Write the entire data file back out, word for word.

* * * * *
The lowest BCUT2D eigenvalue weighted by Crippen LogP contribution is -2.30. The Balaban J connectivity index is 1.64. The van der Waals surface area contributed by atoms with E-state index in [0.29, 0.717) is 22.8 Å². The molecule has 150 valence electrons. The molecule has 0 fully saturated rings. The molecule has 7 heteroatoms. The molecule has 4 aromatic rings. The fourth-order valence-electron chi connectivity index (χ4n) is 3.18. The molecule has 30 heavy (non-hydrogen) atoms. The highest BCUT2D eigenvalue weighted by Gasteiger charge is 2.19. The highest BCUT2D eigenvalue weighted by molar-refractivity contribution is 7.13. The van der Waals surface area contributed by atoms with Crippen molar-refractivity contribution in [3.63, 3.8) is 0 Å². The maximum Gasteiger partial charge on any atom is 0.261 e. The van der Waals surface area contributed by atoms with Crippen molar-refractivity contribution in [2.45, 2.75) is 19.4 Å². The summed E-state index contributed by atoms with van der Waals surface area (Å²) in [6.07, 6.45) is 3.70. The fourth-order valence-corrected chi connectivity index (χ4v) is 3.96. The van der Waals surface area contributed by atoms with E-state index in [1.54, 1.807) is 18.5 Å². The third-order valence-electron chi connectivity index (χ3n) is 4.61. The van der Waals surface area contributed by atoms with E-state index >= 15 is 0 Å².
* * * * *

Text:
The lowest BCUT2D eigenvalue weighted by Crippen LogP contribution is -2.30. The Balaban J connectivity index is 1.64. The van der Waals surface area contributed by atoms with E-state index in [0.29, 0.717) is 22.8 Å². The molecule has 150 valence electrons. The molecule has 0 fully saturated rings. The molecule has 7 heteroatoms. The molecule has 4 aromatic rings. The fourth-order valence-electron chi connectivity index (χ4n) is 3.18. The molecule has 30 heavy (non-hydrogen) atoms. The highest BCUT2D eigenvalue weighted by Gasteiger charge is 2.19. The highest BCUT2D eigenvalue weighted by molar-refractivity contribution is 7.13. The van der Waals surface area contributed by atoms with Crippen molar-refractivity contribution in [3.63, 3.8) is 0 Å². The maximum Gasteiger partial charge on any atom is 0.261 e. The van der Waals surface area contributed by atoms with Crippen molar-refractivity contribution in [2.45, 2.75) is 19.4 Å². The summed E-state index contributed by atoms with van der Waals surface area (Å²) in [6.07, 6.45) is 3.70. The fourth-order valence-corrected chi connectivity index (χ4v) is 3.96. The van der Waals surface area contributed by atoms with E-state index in [1.54, 1.807) is 18.5 Å². The third-order valence-electron chi connectivity index (χ3n) is 4.61. The van der Waals surface area contributed by atoms with E-state index >= 15 is 0 Å².